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Re-use of prohibited company name: Section 216 Insolvency Act 1986

1st November 2022


Peter Worrall


Charles Russell Speechlys LLP

When a company goes into insolvent liquidation, section 216 of the Insolvency Act 1986 restricts its directors and any shadow directors from being involved in any company or business with the same or a similar name as the company in liquidation. A breach of section 216 may lead to civil and/or criminal liability which are automatic, namely, of the conditions for liability are met, the court has no discretion to limit that liability.

In this article I will briefly consider:

  • The scope of the restrictions;
  • The statutory exceptions to it;
  • Applications for the court for leave to act where the restrictions apply.

What is restricted by section 216?

Section 216 was enacted to counter the “phoenix syndrome”, where a new company is set up, trading under a similar name as an insolvent company, with the insolvent company’s assets and management but free from its liabilities and exploiting its goodwill and business opportunities.

To whom does the restrictions apply?

Subject to certain exceptions, section 216 restricts a director or shadow director of a company in liquidation, at any time within five years beginning with the start of the liquidation, from:

  • Being a director of any company known by a prohibited name.
  • Being concerned or taking part in the promotion, formation or management of such company.
  • Being concerned or taking part in the carrying on of a business that is carried on under a prohibited name.

The restrictions do not apply to directors or shadow directors of companies liquidated on a solvent basis.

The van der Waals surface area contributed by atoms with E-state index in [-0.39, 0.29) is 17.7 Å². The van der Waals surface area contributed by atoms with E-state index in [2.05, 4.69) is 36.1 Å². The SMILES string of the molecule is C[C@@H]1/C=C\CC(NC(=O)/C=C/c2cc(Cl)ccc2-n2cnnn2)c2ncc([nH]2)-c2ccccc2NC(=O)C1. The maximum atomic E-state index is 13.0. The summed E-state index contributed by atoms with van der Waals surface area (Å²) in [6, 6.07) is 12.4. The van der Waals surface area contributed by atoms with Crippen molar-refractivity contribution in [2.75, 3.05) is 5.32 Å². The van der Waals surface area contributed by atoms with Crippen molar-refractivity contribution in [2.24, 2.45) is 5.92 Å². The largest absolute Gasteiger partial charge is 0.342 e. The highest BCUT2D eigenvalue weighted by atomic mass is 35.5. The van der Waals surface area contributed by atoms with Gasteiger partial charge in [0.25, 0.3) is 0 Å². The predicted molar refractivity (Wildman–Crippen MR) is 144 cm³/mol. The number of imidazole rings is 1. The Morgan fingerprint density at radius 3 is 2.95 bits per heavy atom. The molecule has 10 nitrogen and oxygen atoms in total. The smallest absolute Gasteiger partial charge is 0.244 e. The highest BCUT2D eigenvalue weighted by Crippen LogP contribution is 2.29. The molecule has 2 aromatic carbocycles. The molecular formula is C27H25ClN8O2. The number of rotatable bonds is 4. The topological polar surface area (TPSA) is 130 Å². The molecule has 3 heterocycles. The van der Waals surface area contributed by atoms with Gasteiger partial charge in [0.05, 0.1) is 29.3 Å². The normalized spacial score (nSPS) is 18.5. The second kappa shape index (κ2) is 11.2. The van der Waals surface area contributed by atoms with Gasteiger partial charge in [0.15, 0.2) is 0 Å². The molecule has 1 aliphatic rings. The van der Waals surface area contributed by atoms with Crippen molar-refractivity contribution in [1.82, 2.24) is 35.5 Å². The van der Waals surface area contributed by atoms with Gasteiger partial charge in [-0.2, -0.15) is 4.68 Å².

What names are prohibited?

  • A name is prohibited if it is the same as the name of the liquidated company or if it is so similar as to suggest an association with that company.
  • Trading names are also covered by the prohibition.

The test of similarity is objective and is a question of fact for the court.

Statutory exceptions

Giving notice to creditors:

  • the prohibition will not apply where the insolvent company’s business is sold to another entity in which a former director plans to be involved, if that person gives notice to all creditors of the
    insolvency company before they are in contravention of section 216.

Temporary protection while application is made:

  • Provided a director or shadow director applied for the court’s permission within seven business days from the date of the first company’s liquidation, the director/shadow director may act between the start of the first company’s liquidation and the earlier of the date falling six weeks after the start of the liquidation or, when the court has decided the application.

Company already known by a prohibited name:

  • Where the second company that has a prohibited name has been known by the prohibited name for at least 12 months before the insolvent company goes into liquidation. This exception is helpful where a sale of the insolvent company’s business is concluded more than a year before the insolvent company goes into liquidation.

Even if a statutory exception does not apply and a director is technically in breach of s.216 it may still be possible to apply to court for an exemption provided that notice is given to the  liquidators and creditors of the company in liquidation and neither objects to the application being made.

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